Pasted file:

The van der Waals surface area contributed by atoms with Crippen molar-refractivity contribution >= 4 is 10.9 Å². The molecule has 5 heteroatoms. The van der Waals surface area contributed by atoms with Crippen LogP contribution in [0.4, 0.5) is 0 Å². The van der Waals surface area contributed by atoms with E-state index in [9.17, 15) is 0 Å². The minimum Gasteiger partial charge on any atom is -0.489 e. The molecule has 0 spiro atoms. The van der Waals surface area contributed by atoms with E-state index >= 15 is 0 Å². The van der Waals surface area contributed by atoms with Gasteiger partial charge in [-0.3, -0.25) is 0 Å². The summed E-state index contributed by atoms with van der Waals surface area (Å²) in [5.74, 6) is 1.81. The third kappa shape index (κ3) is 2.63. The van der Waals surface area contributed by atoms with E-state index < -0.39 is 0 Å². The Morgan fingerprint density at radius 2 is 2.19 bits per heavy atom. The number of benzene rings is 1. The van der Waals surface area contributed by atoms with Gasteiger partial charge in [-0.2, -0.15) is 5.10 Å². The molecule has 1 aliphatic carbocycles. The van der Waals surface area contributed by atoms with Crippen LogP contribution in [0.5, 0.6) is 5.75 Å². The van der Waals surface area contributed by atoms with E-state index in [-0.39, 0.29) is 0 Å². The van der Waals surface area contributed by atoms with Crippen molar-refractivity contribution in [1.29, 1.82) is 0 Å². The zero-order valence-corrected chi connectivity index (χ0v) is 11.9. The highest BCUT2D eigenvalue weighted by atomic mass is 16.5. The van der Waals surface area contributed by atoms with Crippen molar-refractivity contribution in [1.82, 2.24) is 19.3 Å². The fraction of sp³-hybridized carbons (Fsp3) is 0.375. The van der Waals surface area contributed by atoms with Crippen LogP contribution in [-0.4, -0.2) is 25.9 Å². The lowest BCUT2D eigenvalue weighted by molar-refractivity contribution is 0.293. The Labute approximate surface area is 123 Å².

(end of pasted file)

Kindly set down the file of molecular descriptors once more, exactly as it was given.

The van der Waals surface area contributed by atoms with Crippen molar-refractivity contribution >= 4 is 10.9 Å². The molecule has 5 heteroatoms. The van der Waals surface area contributed by atoms with Crippen LogP contribution in [0.4, 0.5) is 0 Å². The van der Waals surface area contributed by atoms with E-state index in [9.17, 15) is 0 Å². The minimum Gasteiger partial charge on any atom is -0.489 e. The molecule has 0 spiro atoms. The van der Waals surface area contributed by atoms with E-state index >= 15 is 0 Å². The van der Waals surface area contributed by atoms with Gasteiger partial charge in [-0.3, -0.25) is 0 Å². The summed E-state index contributed by atoms with van der Waals surface area (Å²) in [5.74, 6) is 1.81. The third kappa shape index (κ3) is 2.63. The van der Waals surface area contributed by atoms with E-state index < -0.39 is 0 Å². The Morgan fingerprint density at radius 2 is 2.19 bits per heavy atom. The number of benzene rings is 1. The van der Waals surface area contributed by atoms with Gasteiger partial charge in [-0.2, -0.15) is 5.10 Å². The molecule has 1 aliphatic carbocycles. The van der Waals surface area contributed by atoms with Crippen LogP contribution in [0.5, 0.6) is 5.75 Å². The van der Waals surface area contributed by atoms with E-state index in [-0.39, 0.29) is 0 Å². The van der Waals surface area contributed by atoms with Crippen molar-refractivity contribution in [1.29, 1.82) is 0 Å². The zero-order valence-corrected chi connectivity index (χ0v) is 11.9. The highest BCUT2D eigenvalue weighted by atomic mass is 16.5. The van der Waals surface area contributed by atoms with Crippen molar-refractivity contribution in [1.82, 2.24) is 19.3 Å². The fraction of sp³-hybridized carbons (Fsp3) is 0.375. The van der Waals surface area contributed by atoms with Crippen LogP contribution in [-0.4, -0.2) is 25.9 Å². The lowest BCUT2D eigenvalue weighted by molar-refractivity contribution is 0.293. The Labute approximate surface area is 123 Å².